The for-loop did not give me too much trouble, and as soon as I figured out the edge cases and the bugs in my code, the problem solved itself quite easily. But with the reduce method, I kept running into undefined returns. I began scouring the internet looking for solutions to the problem I was having with the method. As well as reaching out to a few developer friends.

My developer friends came back to me and informed me that I was missing my return in the reduce method. This was the first time I had introduced conditionals into a reduce method, and I was not aware before this that I needed to place a return inside the method.

Once I did that, my code broke. I started getting things returned but at certain points, the reduce method would start returning characters instead of integers. This had me perplexed for a while. I could not understand why this was happening. I started tinkering around with my equations thinking something was wrong there. Started changing what would happen in each conditional alternating between currentValue and previousValue += and regular equations. I tried it all.

It turns out one of my conditionals had a bug in them and because it was never triggering, it kept adding the element instead of converting it to its representative value.

I also learned another thing about returns today. You need to store your reduce method into a variable and return that variable. You cannot just return the reduce method.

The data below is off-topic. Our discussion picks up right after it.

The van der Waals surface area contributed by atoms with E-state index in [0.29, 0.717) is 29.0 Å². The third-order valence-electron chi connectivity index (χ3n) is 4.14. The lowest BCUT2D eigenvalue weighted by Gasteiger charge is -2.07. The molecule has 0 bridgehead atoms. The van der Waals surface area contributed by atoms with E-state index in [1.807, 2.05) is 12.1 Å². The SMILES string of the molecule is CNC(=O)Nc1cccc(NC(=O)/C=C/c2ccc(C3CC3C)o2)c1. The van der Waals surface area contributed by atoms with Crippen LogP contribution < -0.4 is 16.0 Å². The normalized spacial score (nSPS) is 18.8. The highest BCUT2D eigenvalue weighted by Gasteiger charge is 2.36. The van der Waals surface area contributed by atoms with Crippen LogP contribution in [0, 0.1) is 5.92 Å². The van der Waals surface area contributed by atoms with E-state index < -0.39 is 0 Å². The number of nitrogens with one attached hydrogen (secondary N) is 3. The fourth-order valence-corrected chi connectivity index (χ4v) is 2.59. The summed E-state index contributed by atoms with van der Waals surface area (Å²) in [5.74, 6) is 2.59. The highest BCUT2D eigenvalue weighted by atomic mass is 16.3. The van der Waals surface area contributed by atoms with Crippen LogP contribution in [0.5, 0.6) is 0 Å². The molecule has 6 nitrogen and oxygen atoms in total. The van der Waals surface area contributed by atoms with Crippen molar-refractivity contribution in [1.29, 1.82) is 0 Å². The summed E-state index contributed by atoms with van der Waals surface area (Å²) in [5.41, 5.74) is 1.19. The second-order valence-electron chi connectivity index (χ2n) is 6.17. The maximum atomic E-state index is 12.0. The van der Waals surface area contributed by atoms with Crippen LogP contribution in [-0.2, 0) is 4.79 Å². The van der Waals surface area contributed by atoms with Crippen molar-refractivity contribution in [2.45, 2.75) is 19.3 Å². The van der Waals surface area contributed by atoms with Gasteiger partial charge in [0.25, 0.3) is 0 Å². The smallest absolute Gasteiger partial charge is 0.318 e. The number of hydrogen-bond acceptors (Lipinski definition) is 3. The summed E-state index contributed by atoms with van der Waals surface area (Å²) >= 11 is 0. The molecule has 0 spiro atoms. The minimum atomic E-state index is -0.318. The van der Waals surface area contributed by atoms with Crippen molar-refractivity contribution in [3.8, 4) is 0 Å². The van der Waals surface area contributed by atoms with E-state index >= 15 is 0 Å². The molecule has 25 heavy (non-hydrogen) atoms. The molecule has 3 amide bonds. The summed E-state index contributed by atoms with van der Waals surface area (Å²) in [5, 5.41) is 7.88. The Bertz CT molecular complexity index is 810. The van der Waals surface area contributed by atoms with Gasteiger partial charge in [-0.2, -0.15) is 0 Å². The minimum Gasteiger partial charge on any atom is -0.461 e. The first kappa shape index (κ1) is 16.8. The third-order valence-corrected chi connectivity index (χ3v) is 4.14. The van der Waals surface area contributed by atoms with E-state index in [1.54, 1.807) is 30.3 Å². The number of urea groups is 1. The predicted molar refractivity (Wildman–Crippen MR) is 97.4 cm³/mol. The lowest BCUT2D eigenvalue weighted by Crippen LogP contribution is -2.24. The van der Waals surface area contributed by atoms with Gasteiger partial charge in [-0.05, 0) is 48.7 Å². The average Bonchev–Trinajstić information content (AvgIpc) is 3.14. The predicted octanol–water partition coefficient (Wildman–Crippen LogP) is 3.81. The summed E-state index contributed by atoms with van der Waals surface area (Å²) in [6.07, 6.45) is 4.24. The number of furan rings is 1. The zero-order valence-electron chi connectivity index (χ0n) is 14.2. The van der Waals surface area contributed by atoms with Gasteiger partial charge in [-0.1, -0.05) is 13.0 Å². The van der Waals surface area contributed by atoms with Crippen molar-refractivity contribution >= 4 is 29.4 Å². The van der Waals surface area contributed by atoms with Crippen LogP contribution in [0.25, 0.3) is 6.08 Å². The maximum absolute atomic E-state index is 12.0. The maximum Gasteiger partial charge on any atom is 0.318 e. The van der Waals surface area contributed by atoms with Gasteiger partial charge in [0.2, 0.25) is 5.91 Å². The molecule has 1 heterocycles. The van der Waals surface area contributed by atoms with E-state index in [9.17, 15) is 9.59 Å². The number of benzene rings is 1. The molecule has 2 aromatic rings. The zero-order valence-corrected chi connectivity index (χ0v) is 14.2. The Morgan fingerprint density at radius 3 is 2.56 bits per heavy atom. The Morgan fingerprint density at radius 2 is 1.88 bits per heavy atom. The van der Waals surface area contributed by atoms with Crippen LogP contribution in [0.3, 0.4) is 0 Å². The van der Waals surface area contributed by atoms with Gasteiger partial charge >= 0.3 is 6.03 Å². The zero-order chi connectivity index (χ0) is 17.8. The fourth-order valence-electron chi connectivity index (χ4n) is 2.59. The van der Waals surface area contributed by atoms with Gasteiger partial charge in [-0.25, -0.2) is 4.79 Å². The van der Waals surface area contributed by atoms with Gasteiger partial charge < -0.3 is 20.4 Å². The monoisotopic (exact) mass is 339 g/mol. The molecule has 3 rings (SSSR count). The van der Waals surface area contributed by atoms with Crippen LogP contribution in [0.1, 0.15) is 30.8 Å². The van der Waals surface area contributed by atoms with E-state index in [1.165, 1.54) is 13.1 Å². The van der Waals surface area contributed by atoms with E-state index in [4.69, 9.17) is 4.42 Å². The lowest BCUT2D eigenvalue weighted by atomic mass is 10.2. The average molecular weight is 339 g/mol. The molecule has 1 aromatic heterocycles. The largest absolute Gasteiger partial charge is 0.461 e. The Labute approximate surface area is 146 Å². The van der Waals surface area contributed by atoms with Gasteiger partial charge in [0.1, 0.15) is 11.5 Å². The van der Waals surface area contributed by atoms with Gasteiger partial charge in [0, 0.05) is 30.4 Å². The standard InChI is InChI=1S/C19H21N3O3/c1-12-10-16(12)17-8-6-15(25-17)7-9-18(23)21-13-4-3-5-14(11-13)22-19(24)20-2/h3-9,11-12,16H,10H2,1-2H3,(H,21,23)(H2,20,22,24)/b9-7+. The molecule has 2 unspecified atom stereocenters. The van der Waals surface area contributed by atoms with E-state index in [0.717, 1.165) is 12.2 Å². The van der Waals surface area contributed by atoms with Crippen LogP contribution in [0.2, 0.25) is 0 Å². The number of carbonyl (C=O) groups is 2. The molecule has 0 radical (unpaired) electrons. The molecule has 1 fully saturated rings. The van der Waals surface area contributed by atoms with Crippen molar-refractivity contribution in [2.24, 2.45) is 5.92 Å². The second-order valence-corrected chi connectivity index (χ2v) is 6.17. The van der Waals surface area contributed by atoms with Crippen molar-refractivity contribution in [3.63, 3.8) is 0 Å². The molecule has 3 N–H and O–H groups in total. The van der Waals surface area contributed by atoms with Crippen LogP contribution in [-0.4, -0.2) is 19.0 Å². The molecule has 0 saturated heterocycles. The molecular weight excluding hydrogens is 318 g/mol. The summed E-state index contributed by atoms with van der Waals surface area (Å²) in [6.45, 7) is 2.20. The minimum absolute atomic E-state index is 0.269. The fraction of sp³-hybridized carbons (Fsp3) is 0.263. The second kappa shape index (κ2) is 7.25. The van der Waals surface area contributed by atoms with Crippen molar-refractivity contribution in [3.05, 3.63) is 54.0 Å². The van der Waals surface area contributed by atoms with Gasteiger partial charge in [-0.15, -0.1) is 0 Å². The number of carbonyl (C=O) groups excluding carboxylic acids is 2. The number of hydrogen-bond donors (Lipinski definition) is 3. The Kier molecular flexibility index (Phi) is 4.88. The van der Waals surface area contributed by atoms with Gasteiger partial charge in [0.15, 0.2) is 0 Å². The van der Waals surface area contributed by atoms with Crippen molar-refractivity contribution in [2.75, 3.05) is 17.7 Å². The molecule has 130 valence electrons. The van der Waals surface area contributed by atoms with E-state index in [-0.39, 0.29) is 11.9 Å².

Thank you for reading! I hope you learned something.

### Solution

Here is my brute-force solution:

```
var romanToInt = function(s) {
// declare a variable to hold the total
let sum = 0
// take string and separate the elements
let newS = s.split('')
// go through each element and replace it with a value
for (let i = 0; i <newS.length; i++) {
if (newS[i] === "C" && newS[i+1] === "M") { sum += 900}
else if (newS[i] === "C" && newS[i+1] === "D") {sum += 400}
else if (newS[i] === "X" && newS[i+1] === "C") {sum += 90}
else if (newS[i] === "X" && newS[i+1] === "L") {sum += 40}
else if (newS[i] === "I" && newS[i+1] === "X") {sum += 9}
else if (newS[i] === "I" && newS[i+1] === "V") {sum += 4}
else if (newS[i] === "M" && newS[i-1] !== "C") {sum += 1000}
else if (newS[i] === "D" && newS[i-1] !== "C") {sum += 500}
else if (newS[i] === "C" && newS[i-1] !== "X") {sum += 100}
else if (newS[i] === "L" && newS[i-1] !== "X") {sum += 50}
else if (newS[i] === "X" && newS[i-1] !== "I") {sum += 10}
else if (newS[i] === "V" && newS[i-1] !== "I") {sum += 5}
else if (newS[i] === "I") {sum++}
// console.log(i)
// console.log(sum)
}
// return the sum of all values
return sum
};
```

Here is my refactored solution:

```
var romanToInt = function(s) {
let newS = s.split('')
let result = newS.reduce( (pv, cv, i, newS ) => {
if (newS[i] === "C" && newS[i+1] === "M") { cv = pv + 900}
else if (newS[i] === "C" && newS[i+1] === "D") {cv = pv + 400}
else if (newS[i] === "X" && newS[i+1] === "C") {cv = pv + 90}
else if (newS[i] === "X" && newS[i+1] === "L") {cv = pv + 40}
else if (newS[i] === "I" && newS[i+1] === "X") {cv = pv + 9}
else if (newS[i] === "I" && newS[i+1] === "V") {cv = pv + 4}
else if (newS[i] === "M" && newS[i-1] !== "C") {cv = pv + 1000}
else if (newS[i] === "D" && newS[i-1] !== "C") {cv = pv + 500}
else if (newS[i] === "C" && newS[i-1] !== "X") {cv = pv + 100}
else if (newS[i] === "L" && newS[i-1] !== "X") {cv = pv + 50}
else if (newS[i] === "X" && newS[i-1] !== "I") {cv = pv + 10}
else if (newS[i] === "V" && newS[i-1] !== "I") {cv = pv + 5}
else if (newS[i] === "I") {cv = pv + 1}
else {cv = pv + 0}
return cv} , 0 )
return result
};
```

### Afternote

One thing I thought about after writing out this article and console logging the index value in my brute-force solution. Maybe if I find a pair and I would like to reduce the runtime of my solution, I can add an i++ to my altered values after my equation and skip the next index.